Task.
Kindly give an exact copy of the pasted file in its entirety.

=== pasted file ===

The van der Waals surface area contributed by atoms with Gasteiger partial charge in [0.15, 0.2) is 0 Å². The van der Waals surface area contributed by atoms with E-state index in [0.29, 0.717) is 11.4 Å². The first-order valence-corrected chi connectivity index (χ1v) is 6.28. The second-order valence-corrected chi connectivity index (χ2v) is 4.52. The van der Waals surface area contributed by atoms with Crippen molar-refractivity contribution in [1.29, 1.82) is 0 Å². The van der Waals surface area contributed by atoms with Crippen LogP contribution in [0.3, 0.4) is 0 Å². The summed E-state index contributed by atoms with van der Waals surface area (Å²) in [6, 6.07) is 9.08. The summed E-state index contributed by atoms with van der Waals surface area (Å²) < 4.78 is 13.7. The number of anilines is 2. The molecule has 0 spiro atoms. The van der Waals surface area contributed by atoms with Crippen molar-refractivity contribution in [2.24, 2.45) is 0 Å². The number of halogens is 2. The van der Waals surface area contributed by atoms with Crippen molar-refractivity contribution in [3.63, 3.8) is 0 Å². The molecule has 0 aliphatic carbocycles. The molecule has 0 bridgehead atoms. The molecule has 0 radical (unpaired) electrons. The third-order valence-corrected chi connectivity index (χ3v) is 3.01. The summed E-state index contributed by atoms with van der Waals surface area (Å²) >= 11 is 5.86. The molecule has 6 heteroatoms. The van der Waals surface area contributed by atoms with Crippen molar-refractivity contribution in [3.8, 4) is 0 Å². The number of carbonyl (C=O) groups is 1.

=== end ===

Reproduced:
The van der Waals surface area contributed by atoms with Gasteiger partial charge in [0.15, 0.2) is 0 Å². The van der Waals surface area contributed by atoms with E-state index in [0.29, 0.717) is 11.4 Å². The first-order valence-corrected chi connectivity index (χ1v) is 6.28. The second-order valence-corrected chi connectivity index (χ2v) is 4.52. The van der Waals surface area contributed by atoms with Crippen molar-refractivity contribution in [1.29, 1.82) is 0 Å². The van der Waals surface area contributed by atoms with Crippen LogP contribution in [0.3, 0.4) is 0 Å². The summed E-state index contributed by atoms with van der Waals surface area (Å²) in [6, 6.07) is 9.08. The summed E-state index contributed by atoms with van der Waals surface area (Å²) < 4.78 is 13.7. The number of anilines is 2. The molecule has 0 spiro atoms. The van der Waals surface area contributed by atoms with Crippen molar-refractivity contribution in [2.24, 2.45) is 0 Å². The number of halogens is 2. The van der Waals surface area contributed by atoms with Crippen molar-refractivity contribution in [3.63, 3.8) is 0 Å². The molecule has 0 aliphatic carbocycles. The molecule has 0 bridgehead atoms. The molecule has 0 radical (unpaired) electrons. The third-order valence-corrected chi connectivity index (χ3v) is 3.01. The summed E-state index contributed by atoms with van der Waals surface area (Å²) >= 11 is 5.86. The molecule has 6 heteroatoms. The van der Waals surface area contributed by atoms with Crippen molar-refractivity contribution in [3.8, 4) is 0 Å². The number of carbonyl (C=O) groups is 1.